Since slavery was officially abolished, people are still loath to admit that devious and underhanded types of slavery of men, women and children may exist in the world. Nevertheless, it is also sad that seemingly millions are still suffering under a hidden modern form of slavery.
In most parts of the world and specifically in Haiti (the focus of our article), certain practices in terms of servitude in children -who are the most vulnerable- are similar to the concept of “slaves as objects” that existed hundreds of years ago. Frequently known as “restaveks”, these children are sent by their parents to live with families who employ them as domestic workers, responsible for doing everything for no pay and living in dire conditions.
This article aims to finally unveil this masked form of modern slavery that can be described as the worst form of child labour and to expose all of these exploitative practices in Haitian society, that are harmful to a child’s development and personal fulfilment.
The “restavek” phenomenon in Haiti: Solidarity turning into servitude
The term “restavek” in the Creole language literally means “reste avec” in French (“stay with” in English), and is a firmly rooted ancient Haitian tradition, intended to help the children of extremely poor families. Generally speaking, these are parents languishing in misery (usually in rural areas), who decide to entrust their children to wealthier families so as to offer them a better future by providing them with an education in exchange for menial chores.
However, the reality which masks this child exchange today could not be further from the truth. Whilst the respective parents live under the illusion that their children are being educated, well-kept and have brighter prospects for the future than they would have had in their rural homes, they could not have imagined that in reality they have exchanged their children’s safe life for the life of a “restavek”.
Generally, these “restavek” children are prevented from going to school, are employed as domestic workers in the house, overloaded with chores and are victims of physical and verbal abuse. To be more specific, these children are awake at 4 or 5am, and they go back to sleep late at night in their makeshift bed, which is usually located under the kitchen table. At age 5, 8 or 10 years old, they have spent all day sweeping up, cleaning and polishing the house, they have taken the children to school, fetched wood, coal and water, have done the shopping and prepared the meals. Having barely eaten, they have been whipped, abused and humiliated throughout the day.
Trapped and being unable to contact their parents, they are beaten and bullied whenever they show their desire to return home to their rural families.
There are currently between 150 and 500 thousand “restavek” children, the majority of whom are girls who are particularly vulnerable to sexual abuse and rape.
The “restavek” phenomenon in Haiti: One of the worst forms of child labour that persists despite the existence of national and international laws
In Haiti, there are numerous national and international legal provisions against exploitation and child labour. However, these provisions remain dead letters in light of the increasing number of “restavek” children.
Haiti has in fact ratified without reservation the Convention regarding the rights of the child, which stipulates in several of its provisions the prohibition of economic exploitation, of any dangerous work that may harm the child’s education and development, and the right to be protected against any sexual abuse, as well as protection against trafficking (Articles 32, 34 and 35).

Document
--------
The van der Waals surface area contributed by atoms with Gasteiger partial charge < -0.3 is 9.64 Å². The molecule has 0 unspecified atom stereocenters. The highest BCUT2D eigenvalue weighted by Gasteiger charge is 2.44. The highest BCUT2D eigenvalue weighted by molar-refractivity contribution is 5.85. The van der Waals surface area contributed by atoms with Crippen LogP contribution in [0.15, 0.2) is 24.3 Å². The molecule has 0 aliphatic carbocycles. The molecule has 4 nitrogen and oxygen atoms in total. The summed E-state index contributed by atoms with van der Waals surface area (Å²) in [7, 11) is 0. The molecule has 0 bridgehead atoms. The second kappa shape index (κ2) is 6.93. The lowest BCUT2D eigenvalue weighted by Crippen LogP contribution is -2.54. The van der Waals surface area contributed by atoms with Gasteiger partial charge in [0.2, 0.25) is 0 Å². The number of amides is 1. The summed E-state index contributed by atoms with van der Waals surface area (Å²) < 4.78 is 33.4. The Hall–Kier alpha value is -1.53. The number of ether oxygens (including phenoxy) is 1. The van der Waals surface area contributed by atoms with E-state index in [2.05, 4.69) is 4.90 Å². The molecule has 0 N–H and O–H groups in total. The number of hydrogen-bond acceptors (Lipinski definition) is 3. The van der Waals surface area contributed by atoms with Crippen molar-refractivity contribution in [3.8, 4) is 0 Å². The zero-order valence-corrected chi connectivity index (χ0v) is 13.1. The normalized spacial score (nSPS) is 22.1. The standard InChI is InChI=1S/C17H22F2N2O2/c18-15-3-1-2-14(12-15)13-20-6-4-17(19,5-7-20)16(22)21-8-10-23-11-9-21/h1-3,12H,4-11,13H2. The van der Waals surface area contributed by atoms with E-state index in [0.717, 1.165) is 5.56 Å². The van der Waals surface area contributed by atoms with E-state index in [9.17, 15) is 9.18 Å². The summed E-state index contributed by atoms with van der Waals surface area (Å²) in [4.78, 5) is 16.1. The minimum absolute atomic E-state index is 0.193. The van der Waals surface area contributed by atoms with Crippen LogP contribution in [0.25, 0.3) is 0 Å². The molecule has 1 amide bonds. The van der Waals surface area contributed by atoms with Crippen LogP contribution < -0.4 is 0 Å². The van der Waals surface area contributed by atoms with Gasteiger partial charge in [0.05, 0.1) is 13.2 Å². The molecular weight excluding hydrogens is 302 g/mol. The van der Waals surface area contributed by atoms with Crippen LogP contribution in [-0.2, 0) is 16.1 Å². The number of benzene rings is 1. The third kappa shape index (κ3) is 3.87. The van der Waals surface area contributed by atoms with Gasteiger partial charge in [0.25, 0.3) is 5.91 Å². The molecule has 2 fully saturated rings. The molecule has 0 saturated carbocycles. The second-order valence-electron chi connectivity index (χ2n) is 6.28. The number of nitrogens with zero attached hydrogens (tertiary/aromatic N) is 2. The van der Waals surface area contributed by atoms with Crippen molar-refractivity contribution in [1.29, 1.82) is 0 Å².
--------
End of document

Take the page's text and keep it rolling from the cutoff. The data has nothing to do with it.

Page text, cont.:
Furthermore, Haiti ratified the ILO Convention No. 182 on the Worst Forms of Child Labour on July 19th 2007, which explicitly defines in Article 3 the worst forms of child labour including all forms of slavery where “the trafficking of children, debt bondage and serfdom and forced or compulsory labour which, by its nature or the circumstances in which it is carried out, is likely to harm the health, safety or morals of children”.
This does not even take into consideration the national laws, such as Haiti’s Constitution of 1987, which guarantees free and compulsory education for all children and the Haitian Employment Code which regulates working conditions, the minimum working age for children and sanctions for violation of children’s rights.
Taking action for “restavek” children in Haiti and all over the world
They are known as “restaveks” in Haiti, but this phenomenon can be found all over the world and particularly in Africa, where thousands of children are in servitude for urban families.
Parents languishing under the weight of poverty and wanting to secure their children’s future make the mistake of entrusting them to relatives living in cities in the hope of seeing them educated and fulfilled. They do not doubt for even a second what their children are suffering in a faraway city.
Generally abused, mistreated and humiliated constantly, these voiceless children suffer slavery in a vicious circle, forever waiting to be freed.
It is far from our intention to change or criticise deeply rooted traditions, which in some respects have had positive effects in the past, but we merely wish to expose this practice which is turning into modern slavery and the trafficking of children.
A more pragmatic approach to awareness and sanctioning measures could be a welcome solution.
Written by: Diane BE
Translated by: Sarah Cutts
Proofread by: Joséphine Dodd